Simplifying the Coco Whitepaper
Here we’ll quickly breakdown what Coco is and the system’s consensus protocol, potential vulnerabilities, and projected future state — all straight from the whitepaper in a way we call can understand!
Here’s my annotated version of the white paper with notes for your reference!
EDIT: Found a Cool Video!
What is Coco?
The Coco Framework is an open-source system that enables high-scale, confidential blockchain networks to accelerate production enterprise adoption of blockchain technology. Is is NOT a Blockchain like Hyperledger and Quorum — rather, it is a system that those blockchains can port into. The framework focuses on the following:
- Throughput and latency approaching database speeds.
- Richer, more flexible, business-specific confidentiality models.
- Network policy management through distributed governance.
- Support for non-deterministic transactions.
- Reduced energy consumption.
The open-source system is exclusively dependent on the use of of trusted execution environments (TEEs) such as Intel’s SGX and Windows Virtual Secure Mode (VSM), enabling the creation of a trusted network of physical nodes on which to run a distributed ledger.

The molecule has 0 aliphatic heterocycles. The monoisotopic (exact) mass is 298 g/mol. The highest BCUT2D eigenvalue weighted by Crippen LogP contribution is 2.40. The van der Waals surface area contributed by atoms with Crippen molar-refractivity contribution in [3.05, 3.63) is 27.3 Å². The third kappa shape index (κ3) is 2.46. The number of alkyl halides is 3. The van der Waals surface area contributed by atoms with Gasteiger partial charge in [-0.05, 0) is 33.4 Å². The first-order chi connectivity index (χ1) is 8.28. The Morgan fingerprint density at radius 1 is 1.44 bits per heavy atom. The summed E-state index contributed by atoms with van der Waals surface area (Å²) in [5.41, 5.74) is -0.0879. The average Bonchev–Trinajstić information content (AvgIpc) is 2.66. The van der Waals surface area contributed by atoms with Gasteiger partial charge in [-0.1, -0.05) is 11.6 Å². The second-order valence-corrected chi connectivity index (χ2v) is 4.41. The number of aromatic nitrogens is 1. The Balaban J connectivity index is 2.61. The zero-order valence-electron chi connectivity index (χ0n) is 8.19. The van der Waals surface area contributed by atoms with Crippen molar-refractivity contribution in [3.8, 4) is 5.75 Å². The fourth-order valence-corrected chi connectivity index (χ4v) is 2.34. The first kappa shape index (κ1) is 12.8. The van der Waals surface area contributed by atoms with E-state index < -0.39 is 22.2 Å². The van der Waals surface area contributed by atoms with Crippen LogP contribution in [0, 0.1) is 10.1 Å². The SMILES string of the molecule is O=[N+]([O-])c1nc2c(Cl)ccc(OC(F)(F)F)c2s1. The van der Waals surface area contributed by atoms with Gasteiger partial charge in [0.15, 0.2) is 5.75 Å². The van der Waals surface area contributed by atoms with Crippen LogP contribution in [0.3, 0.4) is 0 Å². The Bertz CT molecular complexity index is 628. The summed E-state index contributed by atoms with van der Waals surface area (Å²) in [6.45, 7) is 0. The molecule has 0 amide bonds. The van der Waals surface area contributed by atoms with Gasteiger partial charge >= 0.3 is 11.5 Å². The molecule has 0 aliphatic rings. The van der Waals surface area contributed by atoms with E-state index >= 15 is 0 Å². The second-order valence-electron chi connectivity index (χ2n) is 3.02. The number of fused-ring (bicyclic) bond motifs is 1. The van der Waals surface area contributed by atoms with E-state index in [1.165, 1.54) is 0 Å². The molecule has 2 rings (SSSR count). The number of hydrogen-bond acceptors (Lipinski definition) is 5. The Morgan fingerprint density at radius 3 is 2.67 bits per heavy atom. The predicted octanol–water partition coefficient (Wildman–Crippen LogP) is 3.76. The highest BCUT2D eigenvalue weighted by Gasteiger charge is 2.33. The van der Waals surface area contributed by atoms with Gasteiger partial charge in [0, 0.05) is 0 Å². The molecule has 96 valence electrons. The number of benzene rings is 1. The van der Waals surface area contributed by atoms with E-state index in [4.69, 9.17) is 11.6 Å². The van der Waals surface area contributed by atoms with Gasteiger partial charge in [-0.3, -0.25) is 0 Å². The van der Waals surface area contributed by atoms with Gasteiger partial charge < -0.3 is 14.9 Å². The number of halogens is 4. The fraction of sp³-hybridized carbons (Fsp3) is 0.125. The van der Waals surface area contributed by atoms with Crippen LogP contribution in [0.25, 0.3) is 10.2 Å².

Here’s more of an outline of what Coco offers:
- Implements a consistent, distributed, persistent store (such as a key-value store) that is replicated across TEEs — containing both the application (business transaction) ledger and the Coco administrative ledger used for network policy management. While there are logically two ledgers, both are recorded within a single store to maintain relative ordering across all transactions in the network.
- Provides secure node-to-node and application-to-node communication.
- Enables arbitrary confidentiality models with easy-to-use primitives.
- Provides a codified governance model to support arbitrary, distributed policy management.
So What is a Trusted Execution Environment (TTE)?
The TEE is a secure area of the main processor in a smart phone (or any connected device). It ensures that sensitive data is stored, processed and protected in an isolated, trusted environment. The TEE’s ability to offer isolated safe execution of authorized security software, known as ‘trusted applications’, enables it to provide end-to-end security by enforcing protected execution of authenticated code, confidentiality, authenticity, privacy, system integrity and data access rights. Comparative to other security environments on the device, the TEE also offers high processing speeds and a large amount of accessible memory .
Coco Consensus Protocol
The Coco consensus protocol is the consensus protocol of whatever Blockchain you plug into it (Ethereum, Quorum, Hyperledger, etc.). Coco relies on the specific blockchain protocol for the distributed ledger model, as well as core transaction and smart contract code processing. Here’s how that blockchain protocol fits within the broader Coco framework:
- Network of validating nodes (VNs), each of which run the Coco Framework and the integrated blockchain protocol. VNs accept transactions and participate in the network’s consensus algorithm.
- VNs completely trust other VNs because they can verify their identity